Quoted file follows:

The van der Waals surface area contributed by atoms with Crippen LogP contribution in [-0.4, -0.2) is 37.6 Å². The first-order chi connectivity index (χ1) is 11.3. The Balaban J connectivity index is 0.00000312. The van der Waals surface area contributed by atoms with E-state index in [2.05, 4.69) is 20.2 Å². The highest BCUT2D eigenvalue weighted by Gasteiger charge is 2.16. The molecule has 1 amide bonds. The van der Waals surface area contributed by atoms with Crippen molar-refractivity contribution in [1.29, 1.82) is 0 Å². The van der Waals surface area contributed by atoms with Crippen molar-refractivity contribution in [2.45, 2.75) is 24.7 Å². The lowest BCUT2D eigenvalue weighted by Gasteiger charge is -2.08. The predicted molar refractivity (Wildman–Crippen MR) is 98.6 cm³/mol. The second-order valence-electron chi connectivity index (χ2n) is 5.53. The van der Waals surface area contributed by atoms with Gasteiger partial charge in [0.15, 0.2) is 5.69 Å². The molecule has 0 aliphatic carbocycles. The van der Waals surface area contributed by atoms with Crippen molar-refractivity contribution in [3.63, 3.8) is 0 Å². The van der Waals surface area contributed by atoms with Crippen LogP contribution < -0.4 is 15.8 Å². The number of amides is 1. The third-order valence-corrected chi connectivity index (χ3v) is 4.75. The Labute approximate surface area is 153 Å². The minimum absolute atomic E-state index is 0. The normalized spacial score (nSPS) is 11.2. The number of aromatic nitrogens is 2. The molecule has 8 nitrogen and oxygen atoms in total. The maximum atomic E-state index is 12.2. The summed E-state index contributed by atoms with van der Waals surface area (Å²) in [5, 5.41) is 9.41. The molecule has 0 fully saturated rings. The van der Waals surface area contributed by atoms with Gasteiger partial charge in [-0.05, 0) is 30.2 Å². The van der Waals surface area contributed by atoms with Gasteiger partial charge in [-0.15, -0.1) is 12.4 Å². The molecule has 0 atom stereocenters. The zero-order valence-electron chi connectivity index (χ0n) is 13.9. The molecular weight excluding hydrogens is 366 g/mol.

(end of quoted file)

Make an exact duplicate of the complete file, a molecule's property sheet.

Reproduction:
The van der Waals surface area contributed by atoms with Crippen LogP contribution in [-0.4, -0.2) is 37.6 Å². The first-order chi connectivity index (χ1) is 11.3. The Balaban J connectivity index is 0.00000312. The van der Waals surface area contributed by atoms with E-state index in [2.05, 4.69) is 20.2 Å². The highest BCUT2D eigenvalue weighted by Gasteiger charge is 2.16. The molecule has 1 amide bonds. The van der Waals surface area contributed by atoms with Crippen molar-refractivity contribution in [1.29, 1.82) is 0 Å². The van der Waals surface area contributed by atoms with Crippen molar-refractivity contribution in [2.45, 2.75) is 24.7 Å². The lowest BCUT2D eigenvalue weighted by Gasteiger charge is -2.08. The predicted molar refractivity (Wildman–Crippen MR) is 98.6 cm³/mol. The second-order valence-electron chi connectivity index (χ2n) is 5.53. The van der Waals surface area contributed by atoms with Gasteiger partial charge in [0.15, 0.2) is 5.69 Å². The molecule has 0 aliphatic carbocycles. The van der Waals surface area contributed by atoms with Crippen molar-refractivity contribution in [3.63, 3.8) is 0 Å². The van der Waals surface area contributed by atoms with Crippen LogP contribution < -0.4 is 15.8 Å². The number of amides is 1. The third-order valence-corrected chi connectivity index (χ3v) is 4.75. The Labute approximate surface area is 153 Å². The minimum absolute atomic E-state index is 0. The normalized spacial score (nSPS) is 11.2. The number of aromatic nitrogens is 2. The molecule has 8 nitrogen and oxygen atoms in total. The maximum atomic E-state index is 12.2. The summed E-state index contributed by atoms with van der Waals surface area (Å²) in [5, 5.41) is 9.41. The molecule has 0 fully saturated rings. The van der Waals surface area contributed by atoms with Gasteiger partial charge in [-0.05, 0) is 30.2 Å². The van der Waals surface area contributed by atoms with Gasteiger partial charge in [-0.15, -0.1) is 12.4 Å². The molecule has 0 atom stereocenters. The zero-order valence-electron chi connectivity index (χ0n) is 13.9. The molecular weight excluding hydrogens is 366 g/mol.